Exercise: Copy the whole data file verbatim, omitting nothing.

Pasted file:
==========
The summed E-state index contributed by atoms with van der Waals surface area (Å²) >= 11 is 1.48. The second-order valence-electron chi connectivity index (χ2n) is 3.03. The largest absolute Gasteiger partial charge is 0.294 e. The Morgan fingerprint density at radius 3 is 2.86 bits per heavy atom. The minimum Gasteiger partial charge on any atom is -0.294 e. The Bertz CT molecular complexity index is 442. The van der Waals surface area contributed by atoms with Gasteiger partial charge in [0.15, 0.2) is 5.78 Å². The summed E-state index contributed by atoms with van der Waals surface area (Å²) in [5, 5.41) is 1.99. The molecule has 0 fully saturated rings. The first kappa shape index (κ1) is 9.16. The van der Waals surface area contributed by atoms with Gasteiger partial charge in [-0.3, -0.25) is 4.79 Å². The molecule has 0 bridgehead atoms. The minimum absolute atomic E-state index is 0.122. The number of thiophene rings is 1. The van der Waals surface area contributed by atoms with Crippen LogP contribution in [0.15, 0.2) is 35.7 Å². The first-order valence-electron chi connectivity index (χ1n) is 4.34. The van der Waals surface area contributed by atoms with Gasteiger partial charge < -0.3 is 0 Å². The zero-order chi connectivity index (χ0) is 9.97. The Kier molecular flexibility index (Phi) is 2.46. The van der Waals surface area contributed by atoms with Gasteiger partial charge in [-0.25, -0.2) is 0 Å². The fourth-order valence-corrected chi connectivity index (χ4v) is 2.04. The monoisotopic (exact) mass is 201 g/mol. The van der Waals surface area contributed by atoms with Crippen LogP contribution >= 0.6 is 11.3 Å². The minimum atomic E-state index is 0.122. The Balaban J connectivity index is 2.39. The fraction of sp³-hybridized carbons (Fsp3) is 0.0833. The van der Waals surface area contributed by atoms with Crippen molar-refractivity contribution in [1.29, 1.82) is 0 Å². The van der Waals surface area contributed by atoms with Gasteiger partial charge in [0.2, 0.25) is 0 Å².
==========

The summed E-state index contributed by atoms with van der Waals surface area (Å²) >= 11 is 1.48. The second-order valence-electron chi connectivity index (χ2n) is 3.03. The largest absolute Gasteiger partial charge is 0.294 e. The Morgan fingerprint density at radius 3 is 2.86 bits per heavy atom. The minimum Gasteiger partial charge on any atom is -0.294 e. The Bertz CT molecular complexity index is 442. The van der Waals surface area contributed by atoms with Gasteiger partial charge in [0.15, 0.2) is 5.78 Å². The summed E-state index contributed by atoms with van der Waals surface area (Å²) in [5, 5.41) is 1.99. The molecule has 0 fully saturated rings. The first kappa shape index (κ1) is 9.16. The van der Waals surface area contributed by atoms with Gasteiger partial charge in [-0.3, -0.25) is 4.79 Å². The molecule has 0 bridgehead atoms. The minimum absolute atomic E-state index is 0.122. The number of thiophene rings is 1. The van der Waals surface area contributed by atoms with Crippen LogP contribution in [0.15, 0.2) is 35.7 Å². The first-order valence-electron chi connectivity index (χ1n) is 4.34. The van der Waals surface area contributed by atoms with Gasteiger partial charge < -0.3 is 0 Å². The zero-order chi connectivity index (χ0) is 9.97. The Kier molecular flexibility index (Phi) is 2.46. The van der Waals surface area contributed by atoms with Gasteiger partial charge in [-0.25, -0.2) is 0 Å². The fourth-order valence-corrected chi connectivity index (χ4v) is 2.04. The monoisotopic (exact) mass is 201 g/mol. The van der Waals surface area contributed by atoms with Crippen LogP contribution >= 0.6 is 11.3 Å². The minimum atomic E-state index is 0.122. The Balaban J connectivity index is 2.39. The fraction of sp³-hybridized carbons (Fsp3) is 0.0833. The van der Waals surface area contributed by atoms with Crippen molar-refractivity contribution in [1.29, 1.82) is 0 Å². The van der Waals surface area contributed by atoms with Gasteiger partial charge in [0.2, 0.25) is 0 Å².